left Hot Springs and traveled north to see Mount Rushmore and from
there, to the east to the Badlands.
The photos below are what we saw.
Wind Cave, we traveled to Custer State Park and found a site near a
lake. We had a good, quiet night despite the large number of
folks in the campground. Next morning, we rolled out to do the
so-called "Wildlife Loop Road" and then on to Mt. Rushmore.
loop road had nice views of the surrounding Black Hills. This
area frequently has natural, lightning-caused fires and the impact can
be seen in the photo above.
passed a road that led to a set of radio towers and a lookout at the
top of the mountain, so we took it. The radio towers provided the
cell service for the area and due to the high winds, the support guy
wires were extensive.
peak provided a nice view of the Pinnacle area of the Black Hills.
the lookout structure, a portion of the infrastructure was
visible. Mt. Rushmore is just to the left of the center tower.
crop-of-a-zoom provide the view above. Rushmore is an imposing
to the west, we also had a view of the Chief Crazy Horse carving.
This is still a work in progress.
on the Wildlife Loop road, we spotted this buffalo next to the
road. He did not care a whit about the passing cars.
did lift his head to check out the noise of the 1017's diesel engine.
down the road, we spotted these mountain goats. I did not know
that goats could have multiple offspring at once, but that is clearly
the case here.
goat close to the road.
we spotted this Pronghorn antelope. Clearly a male.
mule caused us to laugh out loud. He worked the line of cars like
a Tijuana street vendor, moving from car to car seeking
hand-outs. He stuck his snout into each car and usually got what
he sought. His efforts with us earned him a few raw
almonds. Generally, it is not good form to feed wildlife, but
this fellow is far from wild. He worked with mechanical precision
earning, I am sure, chips, Cheetos and candy.
buddies were clearly trained at the same school. There were
plenty of these mules and they knew the drill and worked the crowd like
pros. The one just left of center is clearly pregnant.
loop road passed nice meadows with great views of the massing
clouds. Later in the day, we would get a strong thunderstorm that
knocked down power lines.
were nice stands of flowers in the meadows.
was a very large dandelion, perhaps 3 inches in diameter.
on, we passed a reasonable herd of buffalo.
large bull had no interest in the herd and was off in a field by
meadows had nice flowers and were thick in deep grass.
road to Rushmore from the south was steep, twisty and passed through a
number of small, one-lane tunnels. We fit, but were scraping our
2M antenna on the roof.
high point on the south road provided another view of the monument and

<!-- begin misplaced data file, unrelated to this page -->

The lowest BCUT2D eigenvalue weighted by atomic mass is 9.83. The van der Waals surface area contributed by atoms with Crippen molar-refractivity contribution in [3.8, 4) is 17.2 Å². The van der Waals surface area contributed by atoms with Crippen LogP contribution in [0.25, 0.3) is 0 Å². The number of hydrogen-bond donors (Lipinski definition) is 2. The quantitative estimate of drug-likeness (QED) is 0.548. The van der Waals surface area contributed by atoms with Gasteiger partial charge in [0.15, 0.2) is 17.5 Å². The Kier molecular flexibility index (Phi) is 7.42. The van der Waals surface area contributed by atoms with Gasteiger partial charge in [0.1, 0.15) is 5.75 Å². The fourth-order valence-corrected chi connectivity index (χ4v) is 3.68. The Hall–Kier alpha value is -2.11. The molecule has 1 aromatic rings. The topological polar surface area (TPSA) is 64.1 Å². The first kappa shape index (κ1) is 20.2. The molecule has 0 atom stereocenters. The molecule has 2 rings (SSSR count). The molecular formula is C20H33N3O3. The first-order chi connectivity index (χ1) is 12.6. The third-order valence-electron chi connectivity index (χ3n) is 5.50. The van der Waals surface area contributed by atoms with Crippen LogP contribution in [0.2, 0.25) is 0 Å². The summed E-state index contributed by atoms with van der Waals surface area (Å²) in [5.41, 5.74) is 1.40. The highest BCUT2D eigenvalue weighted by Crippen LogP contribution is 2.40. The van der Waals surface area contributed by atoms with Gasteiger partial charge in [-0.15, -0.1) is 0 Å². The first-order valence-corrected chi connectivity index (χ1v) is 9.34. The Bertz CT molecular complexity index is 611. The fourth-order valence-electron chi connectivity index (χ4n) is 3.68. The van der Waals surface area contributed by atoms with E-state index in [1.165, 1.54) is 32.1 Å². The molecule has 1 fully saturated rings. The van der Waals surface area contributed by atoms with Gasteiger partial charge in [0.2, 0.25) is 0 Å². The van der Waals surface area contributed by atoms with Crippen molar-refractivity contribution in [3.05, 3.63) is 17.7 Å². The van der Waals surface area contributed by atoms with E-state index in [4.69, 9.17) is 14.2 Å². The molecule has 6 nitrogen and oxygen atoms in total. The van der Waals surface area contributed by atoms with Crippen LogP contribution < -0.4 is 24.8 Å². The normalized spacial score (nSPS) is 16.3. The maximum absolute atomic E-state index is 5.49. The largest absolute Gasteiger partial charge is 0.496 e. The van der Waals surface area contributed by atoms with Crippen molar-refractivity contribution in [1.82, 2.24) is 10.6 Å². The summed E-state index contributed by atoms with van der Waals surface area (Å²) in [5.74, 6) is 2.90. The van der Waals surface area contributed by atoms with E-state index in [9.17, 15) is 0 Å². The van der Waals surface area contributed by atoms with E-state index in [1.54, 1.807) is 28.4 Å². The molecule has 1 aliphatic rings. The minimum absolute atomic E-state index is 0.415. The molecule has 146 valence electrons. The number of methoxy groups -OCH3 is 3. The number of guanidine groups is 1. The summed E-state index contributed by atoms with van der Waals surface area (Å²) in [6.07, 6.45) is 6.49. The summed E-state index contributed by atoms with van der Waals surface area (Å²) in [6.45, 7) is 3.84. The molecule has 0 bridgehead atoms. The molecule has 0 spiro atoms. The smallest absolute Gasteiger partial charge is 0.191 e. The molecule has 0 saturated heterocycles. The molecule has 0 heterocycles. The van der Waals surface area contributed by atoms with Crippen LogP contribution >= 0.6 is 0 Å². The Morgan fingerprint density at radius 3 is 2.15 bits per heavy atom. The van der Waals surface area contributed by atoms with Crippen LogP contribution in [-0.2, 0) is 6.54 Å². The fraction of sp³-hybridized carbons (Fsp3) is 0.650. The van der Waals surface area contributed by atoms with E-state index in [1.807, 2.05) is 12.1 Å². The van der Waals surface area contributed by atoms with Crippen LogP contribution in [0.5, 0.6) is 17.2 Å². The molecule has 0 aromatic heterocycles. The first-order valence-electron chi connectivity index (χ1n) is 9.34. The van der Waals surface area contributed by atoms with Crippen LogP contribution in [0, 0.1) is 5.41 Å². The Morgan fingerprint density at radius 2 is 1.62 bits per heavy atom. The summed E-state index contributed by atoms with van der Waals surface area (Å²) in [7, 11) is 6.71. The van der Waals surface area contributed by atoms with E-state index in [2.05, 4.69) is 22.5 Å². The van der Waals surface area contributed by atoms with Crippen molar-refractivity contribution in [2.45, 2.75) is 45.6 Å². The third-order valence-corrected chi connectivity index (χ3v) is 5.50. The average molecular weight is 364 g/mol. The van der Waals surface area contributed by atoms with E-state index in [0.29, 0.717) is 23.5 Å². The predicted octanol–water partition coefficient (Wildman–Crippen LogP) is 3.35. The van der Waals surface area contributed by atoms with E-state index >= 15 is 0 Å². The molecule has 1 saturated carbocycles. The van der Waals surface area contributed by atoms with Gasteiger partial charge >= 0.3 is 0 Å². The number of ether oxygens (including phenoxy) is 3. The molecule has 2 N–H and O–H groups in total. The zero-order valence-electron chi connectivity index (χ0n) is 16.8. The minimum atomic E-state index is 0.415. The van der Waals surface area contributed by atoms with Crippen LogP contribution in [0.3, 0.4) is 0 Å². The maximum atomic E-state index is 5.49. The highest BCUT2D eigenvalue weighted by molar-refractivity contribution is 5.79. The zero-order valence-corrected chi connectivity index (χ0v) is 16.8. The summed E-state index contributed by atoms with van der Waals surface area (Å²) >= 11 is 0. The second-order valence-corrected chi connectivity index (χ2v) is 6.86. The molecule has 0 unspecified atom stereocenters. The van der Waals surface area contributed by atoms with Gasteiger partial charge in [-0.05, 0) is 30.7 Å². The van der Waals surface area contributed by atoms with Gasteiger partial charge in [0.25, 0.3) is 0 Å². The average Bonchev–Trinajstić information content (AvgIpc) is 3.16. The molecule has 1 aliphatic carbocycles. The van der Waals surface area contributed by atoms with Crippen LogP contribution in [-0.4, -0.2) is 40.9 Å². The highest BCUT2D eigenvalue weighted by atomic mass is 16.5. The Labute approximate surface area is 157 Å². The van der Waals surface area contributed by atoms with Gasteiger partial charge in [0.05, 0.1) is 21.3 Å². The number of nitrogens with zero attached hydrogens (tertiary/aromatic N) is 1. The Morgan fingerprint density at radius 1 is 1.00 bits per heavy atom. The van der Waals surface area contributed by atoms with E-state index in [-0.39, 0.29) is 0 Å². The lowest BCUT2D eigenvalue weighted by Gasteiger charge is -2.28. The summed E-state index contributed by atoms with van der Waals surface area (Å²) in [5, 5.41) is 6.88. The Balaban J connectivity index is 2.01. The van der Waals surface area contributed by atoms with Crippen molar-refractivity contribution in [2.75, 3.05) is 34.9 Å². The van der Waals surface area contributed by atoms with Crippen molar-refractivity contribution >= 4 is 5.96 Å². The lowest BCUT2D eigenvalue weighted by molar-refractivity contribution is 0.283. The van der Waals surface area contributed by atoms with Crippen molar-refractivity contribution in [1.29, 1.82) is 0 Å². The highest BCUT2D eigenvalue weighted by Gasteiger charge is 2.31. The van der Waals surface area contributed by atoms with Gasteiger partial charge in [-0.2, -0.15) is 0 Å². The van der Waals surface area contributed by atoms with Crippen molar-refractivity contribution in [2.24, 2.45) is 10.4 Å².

the tourist facilities at the base of the mountain. To our
dismay, we discovered that the base area, while "administered" my the
National Park Service is not really NPS. They charged for parking
and our annual pass got us nothing. You can get in the monument
for free, but they charge for parking. And, there is no other parking.
The claim was that the parking was run by a private concern. I
think this is yet another scam to hoodwink the taxpayer -- charge for
an access card and then charge again claiming that the pass is not
valid. And this is, of course, above and beyond the stream of
tax-supported funds that are pointed at the NPS. Spend without
bound and then ask for more. No wonder the government is broke.
narrow tunnel followed by a spiral switchback. The exit of the
tunnel is a bridge and the road turns to the right and goes under the
view of the spiral switchback.
exit of this tunnel provided a view of the monument.
weather turned sour while we were there. It rained on us, then
hailed. But, soon the clouds cleared enough to get reasonable
lighting. The planning and construction of the monument took
about 17 years and the primary sculptor, Lincoln Borglum, died very
near the completion.
very detailed depiction of the presidents.
has built a large amphitheater to provide shows about the monument.
left Rushmore and headed east. We passed this fellow on the way
to Hermosa, SD. This does not look like he had fun.
had a large thunderstorm while fueling in Hermosa. The high winds
blew down power lines and blocked our access on the road east. We
bypassed the downed lines and headed east. After about 10 miles,
we turned northeast and hit the dirt on a county road. On our way
to the Badlands, we passed massive hay operations. The storm that
had hit the area was in front of us and we were chasing it east.
passed a section of road with a hand painted sign that said "Danger,
horses on roadway". Why they were on the roadway I am not sure,
but we did encounter them. They were quite skittish and bolted as
we came close.
east, we encountered our view of the badlands.
rear lighting and the dark horizon accented the badlands area.
passed a sign for the Sage Creek camp area and we took the road.
Given that it is a national park area, we had to camp in organized
areas. Since it was late in the day, we took the first camp area
that we passed. Above is a view from the door of the camper
toward the hills.
Creek is a bare-bones camp. There are pit toilets, but no
services, no water. But, oddly, despite our seemingly remote
location, there was cell service. Our cell phone modem gives us
internet connections when we have service, thus this update.
Above, fellow campers ponder life.
Mt. Rushmore is
impressive. Pay parking notwithstanding, it is worth a
visit. Keystone, the nearest city, is a true tourist trap, but
other than that a nice place. Later today, we will visit the
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Photos and Text Copyright Bill Caid 2011, all rights
For your enjoyment only, not for commercial use.